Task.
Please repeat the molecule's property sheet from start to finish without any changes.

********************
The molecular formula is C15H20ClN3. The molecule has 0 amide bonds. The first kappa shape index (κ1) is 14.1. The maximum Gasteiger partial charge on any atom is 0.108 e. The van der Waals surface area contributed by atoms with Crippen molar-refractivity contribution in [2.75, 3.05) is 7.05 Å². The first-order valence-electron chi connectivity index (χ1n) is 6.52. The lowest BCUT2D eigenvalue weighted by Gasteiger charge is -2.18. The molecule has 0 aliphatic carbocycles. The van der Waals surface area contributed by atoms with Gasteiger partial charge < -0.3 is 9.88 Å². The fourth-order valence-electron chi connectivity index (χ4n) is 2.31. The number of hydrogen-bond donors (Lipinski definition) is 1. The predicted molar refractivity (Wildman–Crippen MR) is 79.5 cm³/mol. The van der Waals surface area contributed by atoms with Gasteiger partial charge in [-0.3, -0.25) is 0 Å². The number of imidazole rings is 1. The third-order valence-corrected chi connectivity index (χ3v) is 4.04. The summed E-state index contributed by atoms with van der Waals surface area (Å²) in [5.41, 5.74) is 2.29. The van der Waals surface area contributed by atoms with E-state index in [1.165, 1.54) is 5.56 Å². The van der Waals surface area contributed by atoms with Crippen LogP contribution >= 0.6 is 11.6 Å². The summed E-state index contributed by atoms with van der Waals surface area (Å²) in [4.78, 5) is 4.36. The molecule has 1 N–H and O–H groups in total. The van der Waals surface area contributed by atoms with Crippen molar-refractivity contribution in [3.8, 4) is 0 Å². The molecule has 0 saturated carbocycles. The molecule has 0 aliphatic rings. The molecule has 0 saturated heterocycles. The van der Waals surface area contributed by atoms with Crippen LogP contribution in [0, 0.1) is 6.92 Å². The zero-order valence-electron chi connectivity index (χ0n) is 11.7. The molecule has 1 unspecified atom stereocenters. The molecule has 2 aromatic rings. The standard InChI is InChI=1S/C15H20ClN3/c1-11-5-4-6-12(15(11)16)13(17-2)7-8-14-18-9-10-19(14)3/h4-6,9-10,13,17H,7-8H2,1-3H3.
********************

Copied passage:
The molecular formula is C15H20ClN3. The molecule has 0 amide bonds. The first kappa shape index (κ1) is 14.1. The maximum Gasteiger partial charge on any atom is 0.108 e. The van der Waals surface area contributed by atoms with Crippen molar-refractivity contribution in [2.75, 3.05) is 7.05 Å². The first-order valence-electron chi connectivity index (χ1n) is 6.52. The lowest BCUT2D eigenvalue weighted by Gasteiger charge is -2.18. The molecule has 0 aliphatic carbocycles. The van der Waals surface area contributed by atoms with Gasteiger partial charge < -0.3 is 9.88 Å². The fourth-order valence-electron chi connectivity index (χ4n) is 2.31. The number of hydrogen-bond donors (Lipinski definition) is 1. The predicted molar refractivity (Wildman–Crippen MR) is 79.5 cm³/mol. The van der Waals surface area contributed by atoms with Gasteiger partial charge in [-0.3, -0.25) is 0 Å². The number of imidazole rings is 1. The third-order valence-corrected chi connectivity index (χ3v) is 4.04. The summed E-state index contributed by atoms with van der Waals surface area (Å²) in [5.41, 5.74) is 2.29. The van der Waals surface area contributed by atoms with E-state index in [1.165, 1.54) is 5.56 Å². The van der Waals surface area contributed by atoms with Crippen LogP contribution >= 0.6 is 11.6 Å². The summed E-state index contributed by atoms with van der Waals surface area (Å²) in [4.78, 5) is 4.36. The molecule has 1 N–H and O–H groups in total. The van der Waals surface area contributed by atoms with Crippen molar-refractivity contribution in [3.8, 4) is 0 Å². The molecule has 0 saturated carbocycles. The molecule has 0 aliphatic rings. The molecule has 0 saturated heterocycles. The van der Waals surface area contributed by atoms with Crippen LogP contribution in [0, 0.1) is 6.92 Å². The zero-order valence-electron chi connectivity index (χ0n) is 11.7. The molecule has 1 unspecified atom stereocenters. The molecule has 2 aromatic rings. The standard InChI is InChI=1S/C15H20ClN3/c1-11-5-4-6-12(15(11)16)13(17-2)7-8-14-18-9-10-19(14)3/h4-6,9-10,13,17H,7-8H2,1-3H3.